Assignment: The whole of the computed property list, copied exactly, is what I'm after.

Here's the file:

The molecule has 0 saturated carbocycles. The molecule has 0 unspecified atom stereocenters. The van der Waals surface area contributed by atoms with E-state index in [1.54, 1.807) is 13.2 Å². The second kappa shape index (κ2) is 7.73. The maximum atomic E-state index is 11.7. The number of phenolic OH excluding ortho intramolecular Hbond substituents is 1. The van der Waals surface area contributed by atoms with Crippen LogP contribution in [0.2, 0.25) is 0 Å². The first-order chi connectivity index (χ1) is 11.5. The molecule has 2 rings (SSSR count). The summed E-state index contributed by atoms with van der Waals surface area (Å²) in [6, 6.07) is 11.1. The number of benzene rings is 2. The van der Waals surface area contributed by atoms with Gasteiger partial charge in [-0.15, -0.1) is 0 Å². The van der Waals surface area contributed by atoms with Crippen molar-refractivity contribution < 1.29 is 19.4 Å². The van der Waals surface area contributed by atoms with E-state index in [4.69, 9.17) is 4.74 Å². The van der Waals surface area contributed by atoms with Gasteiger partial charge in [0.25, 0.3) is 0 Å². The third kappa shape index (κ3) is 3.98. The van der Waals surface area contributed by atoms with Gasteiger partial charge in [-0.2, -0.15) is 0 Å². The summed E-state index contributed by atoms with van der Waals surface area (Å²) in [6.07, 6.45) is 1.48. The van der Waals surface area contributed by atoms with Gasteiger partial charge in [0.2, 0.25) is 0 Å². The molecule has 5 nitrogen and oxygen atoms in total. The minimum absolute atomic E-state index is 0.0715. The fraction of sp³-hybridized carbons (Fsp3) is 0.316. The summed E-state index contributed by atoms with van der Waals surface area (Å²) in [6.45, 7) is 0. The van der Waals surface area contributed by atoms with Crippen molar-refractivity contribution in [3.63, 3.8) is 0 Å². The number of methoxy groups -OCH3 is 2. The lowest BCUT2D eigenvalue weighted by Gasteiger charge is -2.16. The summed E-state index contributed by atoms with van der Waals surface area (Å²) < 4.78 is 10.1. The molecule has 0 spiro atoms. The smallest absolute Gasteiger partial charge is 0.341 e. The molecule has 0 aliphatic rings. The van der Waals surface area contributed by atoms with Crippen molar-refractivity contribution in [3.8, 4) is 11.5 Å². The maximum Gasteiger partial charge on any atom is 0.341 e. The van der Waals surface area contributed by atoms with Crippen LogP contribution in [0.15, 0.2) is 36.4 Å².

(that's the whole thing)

The molecule has 0 saturated carbocycles. The molecule has 0 unspecified atom stereocenters. The van der Waals surface area contributed by atoms with E-state index in [1.54, 1.807) is 13.2 Å². The second kappa shape index (κ2) is 7.73. The maximum atomic E-state index is 11.7. The number of phenolic OH excluding ortho intramolecular Hbond substituents is 1. The van der Waals surface area contributed by atoms with Crippen LogP contribution in [0.2, 0.25) is 0 Å². The first-order chi connectivity index (χ1) is 11.5. The molecule has 2 rings (SSSR count). The summed E-state index contributed by atoms with van der Waals surface area (Å²) in [6, 6.07) is 11.1. The number of benzene rings is 2. The van der Waals surface area contributed by atoms with Gasteiger partial charge in [-0.15, -0.1) is 0 Å². The van der Waals surface area contributed by atoms with Crippen molar-refractivity contribution < 1.29 is 19.4 Å². The van der Waals surface area contributed by atoms with E-state index in [4.69, 9.17) is 4.74 Å². The van der Waals surface area contributed by atoms with Gasteiger partial charge in [0.25, 0.3) is 0 Å². The third kappa shape index (κ3) is 3.98. The van der Waals surface area contributed by atoms with Gasteiger partial charge in [-0.2, -0.15) is 0 Å². The summed E-state index contributed by atoms with van der Waals surface area (Å²) in [6.07, 6.45) is 1.48. The van der Waals surface area contributed by atoms with Gasteiger partial charge in [0.2, 0.25) is 0 Å². The molecule has 5 nitrogen and oxygen atoms in total. The minimum absolute atomic E-state index is 0.0715. The fraction of sp³-hybridized carbons (Fsp3) is 0.316. The summed E-state index contributed by atoms with van der Waals surface area (Å²) in [6.45, 7) is 0. The van der Waals surface area contributed by atoms with Crippen molar-refractivity contribution in [3.63, 3.8) is 0 Å². The number of methoxy groups -OCH3 is 2. The lowest BCUT2D eigenvalue weighted by Gasteiger charge is -2.16. The summed E-state index contributed by atoms with van der Waals surface area (Å²) < 4.78 is 10.1. The molecule has 0 spiro atoms. The smallest absolute Gasteiger partial charge is 0.341 e. The molecule has 0 aliphatic rings. The van der Waals surface area contributed by atoms with Crippen molar-refractivity contribution in [3.8, 4) is 11.5 Å². The maximum Gasteiger partial charge on any atom is 0.341 e. The van der Waals surface area contributed by atoms with Crippen LogP contribution in [0.15, 0.2) is 36.4 Å².